In an effort to withdraw British troops from war-torn Afghanistan before the general election in UK next year, Prime Minister Gordon Brown has unveiled plans to step up training programme for the Afghan army to reduce its reliance on international troops.
Brown, who paid a surprise visit to the front line in Helmand province in Afghanistan on Saturday said, "stepping up the training programme for the Afghan army means Afghans themselves take responsibility for their own affairs."
Brown told the British soldiers: "I think we could get another 50,000 Afghan army personnel trained over the next year."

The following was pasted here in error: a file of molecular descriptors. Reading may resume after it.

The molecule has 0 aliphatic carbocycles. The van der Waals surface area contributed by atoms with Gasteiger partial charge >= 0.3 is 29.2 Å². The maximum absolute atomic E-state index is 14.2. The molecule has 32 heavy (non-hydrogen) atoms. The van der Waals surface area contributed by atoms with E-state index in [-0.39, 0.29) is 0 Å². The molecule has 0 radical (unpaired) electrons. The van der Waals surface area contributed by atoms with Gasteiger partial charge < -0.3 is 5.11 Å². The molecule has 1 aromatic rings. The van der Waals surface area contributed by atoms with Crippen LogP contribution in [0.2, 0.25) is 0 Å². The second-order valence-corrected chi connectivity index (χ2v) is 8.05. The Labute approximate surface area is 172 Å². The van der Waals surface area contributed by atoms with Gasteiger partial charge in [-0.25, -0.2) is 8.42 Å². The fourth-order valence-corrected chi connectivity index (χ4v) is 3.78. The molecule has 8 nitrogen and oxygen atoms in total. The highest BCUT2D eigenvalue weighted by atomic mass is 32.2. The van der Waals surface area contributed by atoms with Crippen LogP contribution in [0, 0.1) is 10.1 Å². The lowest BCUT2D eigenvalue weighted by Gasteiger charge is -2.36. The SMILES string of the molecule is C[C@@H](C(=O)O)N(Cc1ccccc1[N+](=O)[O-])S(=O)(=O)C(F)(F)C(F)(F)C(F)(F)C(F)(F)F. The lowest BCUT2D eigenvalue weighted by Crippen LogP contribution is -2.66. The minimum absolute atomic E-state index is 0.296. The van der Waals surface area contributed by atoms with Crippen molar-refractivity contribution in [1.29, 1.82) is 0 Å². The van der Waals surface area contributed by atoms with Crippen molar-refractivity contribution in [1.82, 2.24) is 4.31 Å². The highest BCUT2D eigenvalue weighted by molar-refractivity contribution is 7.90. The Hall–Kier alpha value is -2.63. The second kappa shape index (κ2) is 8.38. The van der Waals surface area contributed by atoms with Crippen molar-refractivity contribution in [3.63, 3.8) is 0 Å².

According to a report in The Sunday Times, Brown also hinted that there could be a temporary increase in UK troops to support and mentor local forces, with government sources suggesting that Taliban fighters could even be granted an "amnesty" in an effort to bring the conflict to a close.
The announcement will be interpreted by opposition politicians as an attempt to lay the groundwork for a high profile commitment next year to begin withdrawing troops from Afghanistan, report said.
During Saturday's trip, Brown did not specifically refer to an exit strategy or timetable for withdrawal, but moves to train more local forces would pave the way for British troops to be sent home, the report said.